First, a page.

Chipotle Mexican Grill, Inc. (NYSE:CMG) completed a long journey last week.
The burrito chain said it became the first national restaurant brand to eliminate added colors, flavors, and preservatives from its food. The announcement came after the company spent two years working on a new recipe to bake tortillas without dough conditioners or preservatives. An all-natural tortilla was the last step in Chipotle's years-long effort to eliminate GMOs, preservatives, and any artificial ingredients from its food.
Chipotle touted the accomplishment as founder and CEO Steve Ells said the company's mission was about serving better-quality and better-tasting food. "Ultimately, all of the decisions we make about the ingredients we use are about making the very best tasting food we can," Ells said.
Ells also took the opportunity to taunt some of his fast-food rivals, explaining that the FDA's loose definitions can mislead consumers. Of McDonald's Corporation (NYSE:MCD), he told Business Insider, "They don't have a clean chicken nugget! They still have industrial ingredients." Ells also took a shot at Panera Bread (NASDAQ:PNRA.DL), which said in January that it had achieved a 100%-clean menu even though it still uses "natural flavors."
Panera CEO Ron Shaich responded to Ells' attack by saying the burrito chain has "problems" and that "they shouldn't be throwing bombs," a reference to Chipotle's recent E. coli outbreak.
A passion project
Ells, who was a classically trained chef before opening the first Chipotle, has long been focused on the company's "Food With Integrity" platform, which includes using local produce when available and meat and dairy from animals that are humanely raised without the use of human antibiotics or growth hormones.
Ells has said earlier of McDonald's -- which was the majority owner of Chipotle for eight years -- that he was "absolutely disgusted" by a visit to a McDonald's chicken farm.
Ells and his company's mission to serve all-natural, humanely raised food has helped drive a trend across restaurants as even traditional fast-food chains such as McDonald's have sought to move away from artificial ingredients, promising to remove antibiotics from the chicken it serves and eventually switch to cage-free eggs, for example.
But the connection between Chipotle's mission to go all-natural and what its customers actually want has never been entirely clear, even as the "Food With Integrity" platform has become the primary focus of the brand over the years. Back in the 1990s, Chipotle used to run ads with a picture of its foil-wrapped burritos that read, "Full belly. Under $5." That sort of value-focused branding is long gone.
Bigger problems to deal with
Beyond the E. coli crisis that battered the stock and pushed sales down more than 20% at established stores last year, management acknowledged some more recent self-inflicted wounds. Ells said in December that by Chipotle's own grading system, half of its stores rate a "C" or worse because of poor service and a lack of cleanliness. As Chipotle made food safety its principal focus last year, employee turnover increased and the company lost sight of executing the everyday tasks of running restaurants. Ells seemed to blame that lack of execution for the slow rebound in sales.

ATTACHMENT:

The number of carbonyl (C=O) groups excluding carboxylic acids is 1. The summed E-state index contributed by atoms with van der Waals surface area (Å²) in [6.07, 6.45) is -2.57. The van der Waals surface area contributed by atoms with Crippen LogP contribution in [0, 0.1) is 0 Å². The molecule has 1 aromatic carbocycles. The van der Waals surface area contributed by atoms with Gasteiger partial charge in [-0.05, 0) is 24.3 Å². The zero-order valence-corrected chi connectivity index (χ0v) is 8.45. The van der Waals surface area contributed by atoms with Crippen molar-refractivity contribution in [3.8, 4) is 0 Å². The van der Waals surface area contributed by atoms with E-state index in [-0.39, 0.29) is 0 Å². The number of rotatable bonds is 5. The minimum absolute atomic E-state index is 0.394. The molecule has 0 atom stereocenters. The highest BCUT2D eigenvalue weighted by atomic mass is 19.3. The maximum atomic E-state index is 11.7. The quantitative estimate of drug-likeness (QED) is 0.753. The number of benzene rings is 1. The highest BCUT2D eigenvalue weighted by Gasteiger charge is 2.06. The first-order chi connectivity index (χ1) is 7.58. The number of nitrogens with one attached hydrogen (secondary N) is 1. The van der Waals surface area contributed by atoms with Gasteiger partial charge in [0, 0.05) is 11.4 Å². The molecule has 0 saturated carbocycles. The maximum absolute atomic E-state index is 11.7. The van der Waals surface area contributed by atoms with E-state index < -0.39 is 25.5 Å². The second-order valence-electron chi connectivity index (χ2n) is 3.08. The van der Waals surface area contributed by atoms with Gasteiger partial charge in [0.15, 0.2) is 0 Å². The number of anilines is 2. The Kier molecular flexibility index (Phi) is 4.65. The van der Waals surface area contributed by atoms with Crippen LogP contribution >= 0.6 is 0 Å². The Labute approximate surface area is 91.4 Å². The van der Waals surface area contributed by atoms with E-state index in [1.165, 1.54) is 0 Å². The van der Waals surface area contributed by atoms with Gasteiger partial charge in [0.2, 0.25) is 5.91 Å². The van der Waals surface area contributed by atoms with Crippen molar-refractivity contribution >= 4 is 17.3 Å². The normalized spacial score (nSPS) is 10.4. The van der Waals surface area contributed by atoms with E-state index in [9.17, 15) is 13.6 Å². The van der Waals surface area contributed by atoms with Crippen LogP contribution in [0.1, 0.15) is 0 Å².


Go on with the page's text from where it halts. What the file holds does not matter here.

But importantly, Chipotle's customers care much more about slow-moving lines, incorrect orders, dirty bathrooms and other such operational issues than they do about whether tortillas are made with dough conditioners. Especially at a time when customers may be giving Chipotle another chance after the food-safety crisis drove them away, the company cannot disappoint them again.
It's not a bad thing to serve all-natural tortillas, of course, and it's great if they taste better, but taking care of restaurant basics such as keeping stores clean; serving quality, tasty food quickly; and, of course, not getting them sick must be the first order of business.
This isn't the first time in recent memory that Chipotle's priorities have seemed misaligned with its customers'. The company refused to scale back store openings last year, and a short film it released last summer was devoid of any reference to food safety, the primary reason customers stayed away.
As a longtime shareholder and avid customer of Chipotle, I'd like to see it do better. We'll learn more when the company reports first-quarter earnings in a few weeks. As it moves past the worst of the food-safety crisis, it has a low bar to overcome. Investors can hope the company will have improved on store-level execution, as that is currently its biggest challenge. It needs more than just a better tortilla to bring customers back.